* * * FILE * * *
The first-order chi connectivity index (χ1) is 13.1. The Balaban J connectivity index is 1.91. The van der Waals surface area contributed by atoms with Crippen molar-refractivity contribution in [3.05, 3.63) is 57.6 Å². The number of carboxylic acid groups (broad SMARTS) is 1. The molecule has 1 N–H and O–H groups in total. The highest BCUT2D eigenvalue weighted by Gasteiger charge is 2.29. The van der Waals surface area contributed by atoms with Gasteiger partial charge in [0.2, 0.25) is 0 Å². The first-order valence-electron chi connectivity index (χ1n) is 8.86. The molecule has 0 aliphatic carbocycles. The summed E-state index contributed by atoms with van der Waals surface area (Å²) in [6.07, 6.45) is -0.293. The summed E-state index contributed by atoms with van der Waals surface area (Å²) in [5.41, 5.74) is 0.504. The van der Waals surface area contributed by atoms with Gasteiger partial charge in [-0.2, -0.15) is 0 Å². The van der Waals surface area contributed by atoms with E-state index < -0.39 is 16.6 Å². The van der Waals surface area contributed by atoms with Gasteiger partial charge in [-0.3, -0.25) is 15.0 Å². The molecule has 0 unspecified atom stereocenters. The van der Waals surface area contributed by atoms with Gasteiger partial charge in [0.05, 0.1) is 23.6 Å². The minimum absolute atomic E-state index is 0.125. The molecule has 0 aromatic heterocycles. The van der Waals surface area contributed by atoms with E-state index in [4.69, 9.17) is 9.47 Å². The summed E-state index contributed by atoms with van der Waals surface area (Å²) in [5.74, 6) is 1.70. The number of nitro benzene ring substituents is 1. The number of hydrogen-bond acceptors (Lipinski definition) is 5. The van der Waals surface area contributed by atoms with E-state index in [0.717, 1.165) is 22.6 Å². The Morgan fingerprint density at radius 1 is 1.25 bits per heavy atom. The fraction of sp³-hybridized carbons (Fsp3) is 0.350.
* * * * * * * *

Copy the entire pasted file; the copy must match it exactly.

The first-order chi connectivity index (χ1) is 13.1. The Balaban J connectivity index is 1.91. The van der Waals surface area contributed by atoms with Crippen molar-refractivity contribution in [3.05, 3.63) is 57.6 Å². The number of carboxylic acid groups (broad SMARTS) is 1. The molecule has 1 N–H and O–H groups in total. The highest BCUT2D eigenvalue weighted by Gasteiger charge is 2.29. The van der Waals surface area contributed by atoms with Gasteiger partial charge in [0.2, 0.25) is 0 Å². The first-order valence-electron chi connectivity index (χ1n) is 8.86. The molecule has 0 aliphatic carbocycles. The summed E-state index contributed by atoms with van der Waals surface area (Å²) in [6.07, 6.45) is -0.293. The summed E-state index contributed by atoms with van der Waals surface area (Å²) in [5.41, 5.74) is 0.504. The van der Waals surface area contributed by atoms with Gasteiger partial charge in [-0.2, -0.15) is 0 Å². The van der Waals surface area contributed by atoms with E-state index < -0.39 is 16.6 Å². The van der Waals surface area contributed by atoms with Gasteiger partial charge in [-0.3, -0.25) is 15.0 Å². The molecule has 0 unspecified atom stereocenters. The van der Waals surface area contributed by atoms with Gasteiger partial charge in [0.05, 0.1) is 23.6 Å². The minimum absolute atomic E-state index is 0.125. The molecule has 0 aromatic heterocycles. The van der Waals surface area contributed by atoms with E-state index in [4.69, 9.17) is 9.47 Å². The summed E-state index contributed by atoms with van der Waals surface area (Å²) in [5.74, 6) is 1.70. The number of nitro benzene ring substituents is 1. The number of hydrogen-bond acceptors (Lipinski definition) is 5. The van der Waals surface area contributed by atoms with E-state index in [0.717, 1.165) is 22.6 Å². The Morgan fingerprint density at radius 1 is 1.25 bits per heavy atom. The fraction of sp³-hybridized carbons (Fsp3) is 0.350.